What is it about?
The conventional depiction of the prevalence, character and motives of informal sector entrepreneurs, here termed the ‘marginalization thesis,’ has been that informal entrepreneurs are a small, insignificant minority of all entrepreneurs, are more likely than formal entrepreneurs to belong to marginalized groups and are more likely to be necessity-driven entrepreneurs. To evaluate critically this marginalization thesis, evidence is here reported from a 2017 survey of entrepreneurs in Kosovo.
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Why is it important?
This reveals that 42.5 percent of entrepreneurs are informal entrepreneurs, that only some characteristics of marginalized populations are more prominent among informal than formal entrepreneurs (e.g., low educational level, deprived households) but others are not significantly associated (e.g., gender, age, ethnicity), and that although informal entrepreneurs are more likely than formal entrepreneurs to be necessity-driven, only fourteen percent of informal entrepreneurs are purely necessity-driven. The outcome is a call to recognize the prevalence of informal sector entrepreneurship, the heterogeneous groups engaged in informal entrepreneurship and the existence of opportunity-drivers among informal entrepreneurs. The theoretical and policy implications are then discussed.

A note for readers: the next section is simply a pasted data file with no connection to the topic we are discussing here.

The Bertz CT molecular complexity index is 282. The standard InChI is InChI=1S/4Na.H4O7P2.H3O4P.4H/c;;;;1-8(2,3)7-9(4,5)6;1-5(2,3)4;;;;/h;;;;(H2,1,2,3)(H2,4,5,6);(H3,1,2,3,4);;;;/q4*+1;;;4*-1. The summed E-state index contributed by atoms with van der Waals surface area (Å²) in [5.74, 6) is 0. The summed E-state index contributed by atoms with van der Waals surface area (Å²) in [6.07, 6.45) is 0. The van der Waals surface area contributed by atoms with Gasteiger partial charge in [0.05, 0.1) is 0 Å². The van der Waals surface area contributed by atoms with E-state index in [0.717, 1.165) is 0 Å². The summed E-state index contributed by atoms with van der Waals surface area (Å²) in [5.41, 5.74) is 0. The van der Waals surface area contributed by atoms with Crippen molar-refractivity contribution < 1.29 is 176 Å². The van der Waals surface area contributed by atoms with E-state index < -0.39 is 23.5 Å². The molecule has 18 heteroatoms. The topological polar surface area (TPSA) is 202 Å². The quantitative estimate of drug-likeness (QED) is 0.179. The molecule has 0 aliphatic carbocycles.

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This page is a summary of: BEYOND THE MARGINALIZATION THESIS: AN EVALUATION OF THE PREVALENCE, CHARACTER AND MOTIVES OF INFORMAL SECTOR ENTREPRENEURS IN KOSOVO, Journal of Developmental Entrepreneurship, March 2021, World Scientific Pub Co Pte Lt, DOI: 10.1142/s1084946721500035.
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